I have curly hair, as do most of my kids. I hated my hair growing up and didn't learn to style it until after college. My recomendations:

#1 get "Curly Girl" book. It's a $10 book on how to care for and style curly hair (even wavy or loose curls like yours has). The tips in this book changed my life! Sad but true. My hair is much better now and I love it more.



This book is the best! I have wavy hair that I used to do my best to make stick straight. Now it's curlier than ever and I love it. I also have two curly top kids and we're always hearing wonderful things from complete strangers about their hair. Embrace the curls!

#35 Jann in TX

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Posted 20 January 2011 - 03:36 PM

My Emily BEGS for me to flat-iron her hair--but I only do that for 'special occasions'.

We 'embrace' her waves... or at least we try to! Everyone else has hair that is perfectly straight!

Emily's hair does much better long. Currently it is about half-way down her back-- I don't like it much longer.

The waves make for GREAT pony tails.

She LOVES her hair braided (but I don't get to that very often--her hair is thick!).

We shampoo only once per week (very minimal product) and use EXTRA conditioner (Panteen Moisture...). The times we do not use shampoo we use conditioner only.

I let her hair air dry-- it is best for the waves. I do not brush until it is completely dry. I use my fingers if I need to style/smooth it while it is still damp.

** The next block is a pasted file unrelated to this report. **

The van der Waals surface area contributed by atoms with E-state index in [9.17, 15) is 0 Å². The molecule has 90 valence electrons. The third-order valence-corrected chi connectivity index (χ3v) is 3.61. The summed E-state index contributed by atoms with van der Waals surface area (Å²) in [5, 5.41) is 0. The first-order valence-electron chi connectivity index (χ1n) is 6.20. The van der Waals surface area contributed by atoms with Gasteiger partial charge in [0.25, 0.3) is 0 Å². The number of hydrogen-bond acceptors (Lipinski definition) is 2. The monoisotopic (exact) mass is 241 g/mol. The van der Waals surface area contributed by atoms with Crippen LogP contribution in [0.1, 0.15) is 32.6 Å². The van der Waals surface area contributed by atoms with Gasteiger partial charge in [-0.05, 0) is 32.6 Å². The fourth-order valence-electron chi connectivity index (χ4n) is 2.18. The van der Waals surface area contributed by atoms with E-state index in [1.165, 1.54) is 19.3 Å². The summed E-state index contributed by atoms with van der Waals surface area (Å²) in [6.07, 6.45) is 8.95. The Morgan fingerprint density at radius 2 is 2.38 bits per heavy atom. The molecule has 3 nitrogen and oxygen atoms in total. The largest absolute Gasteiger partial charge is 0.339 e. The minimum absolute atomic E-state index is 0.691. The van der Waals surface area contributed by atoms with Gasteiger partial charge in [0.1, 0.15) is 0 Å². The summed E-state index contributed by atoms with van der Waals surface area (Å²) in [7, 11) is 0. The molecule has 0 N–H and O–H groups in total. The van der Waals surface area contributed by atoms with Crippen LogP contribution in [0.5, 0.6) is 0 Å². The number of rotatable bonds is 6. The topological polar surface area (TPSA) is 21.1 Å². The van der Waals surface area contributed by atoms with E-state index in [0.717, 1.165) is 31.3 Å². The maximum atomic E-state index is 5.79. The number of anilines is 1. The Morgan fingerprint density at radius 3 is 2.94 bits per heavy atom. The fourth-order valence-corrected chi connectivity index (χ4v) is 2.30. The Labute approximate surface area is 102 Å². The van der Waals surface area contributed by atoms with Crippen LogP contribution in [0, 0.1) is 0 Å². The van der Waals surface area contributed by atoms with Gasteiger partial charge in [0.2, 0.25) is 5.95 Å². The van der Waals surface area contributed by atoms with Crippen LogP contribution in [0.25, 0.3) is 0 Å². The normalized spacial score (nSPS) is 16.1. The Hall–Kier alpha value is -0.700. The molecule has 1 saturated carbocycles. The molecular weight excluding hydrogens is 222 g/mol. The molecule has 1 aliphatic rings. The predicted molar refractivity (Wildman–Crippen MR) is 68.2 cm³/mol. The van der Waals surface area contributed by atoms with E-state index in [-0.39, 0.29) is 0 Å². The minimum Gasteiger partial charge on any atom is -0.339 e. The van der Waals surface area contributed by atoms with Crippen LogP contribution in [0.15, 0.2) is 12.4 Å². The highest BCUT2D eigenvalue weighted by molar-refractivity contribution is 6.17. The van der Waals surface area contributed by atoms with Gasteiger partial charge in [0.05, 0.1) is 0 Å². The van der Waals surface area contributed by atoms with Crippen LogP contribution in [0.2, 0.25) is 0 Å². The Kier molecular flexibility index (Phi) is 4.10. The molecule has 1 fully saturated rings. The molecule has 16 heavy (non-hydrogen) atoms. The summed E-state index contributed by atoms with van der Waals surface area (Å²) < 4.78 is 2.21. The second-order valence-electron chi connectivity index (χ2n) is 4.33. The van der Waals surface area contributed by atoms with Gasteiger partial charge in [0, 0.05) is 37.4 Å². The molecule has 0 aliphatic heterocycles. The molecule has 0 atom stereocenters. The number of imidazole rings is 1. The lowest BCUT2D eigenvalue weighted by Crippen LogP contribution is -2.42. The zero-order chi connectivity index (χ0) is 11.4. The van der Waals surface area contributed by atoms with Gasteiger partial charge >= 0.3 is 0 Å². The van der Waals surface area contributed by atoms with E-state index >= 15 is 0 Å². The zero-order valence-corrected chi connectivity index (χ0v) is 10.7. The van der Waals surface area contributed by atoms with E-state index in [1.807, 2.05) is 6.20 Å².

If I blow dry her hair it will be slightly frizzy--straighter yes, but the frizzy part drives us both crazy!

Funny how she dreams of straight hair and her sisters dream of wavy or curly hair!!!

I would NOT even consider chemical straighteners-- they are much much more harsh than perms (which do a lot of damage themselves!).

#36 ekarl2

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Posted 20 January 2011 - 03:44 PM

I'm a total curly girl. I'm the one with the long hair here : www.analyticalgrammar.com.

My hair was weird wavy/curly when I was younger and has gotten curlier as I've aged. I HATED IT!! I tried everything and researched everything. It's so thick that it's hard to blow out. One stylist gave herself a blister once!

PLEASE get a copy of "Curly Girl" and go to ULTA and get the DevaCurl products. Embrace the curly. The chemical straighteners are all terribly damaging. Trust me; I've researched them all.

I also get my hair cut twice a year by a Deva certified stylist (there's only 1 here in Raleigh) and that, plus the products have made a WORLD of difference.

The book talks about wavy hair and kids, too.

#37 Pretty in Pink

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Posted 20 January 2011 - 04:54 PM

OP, I wasn't making any assumptions about you. I apologize if that's what you took from my post. I was only sharing the thoughts that I would be having were it my own daughter. In no way did I mean to imply anything but that.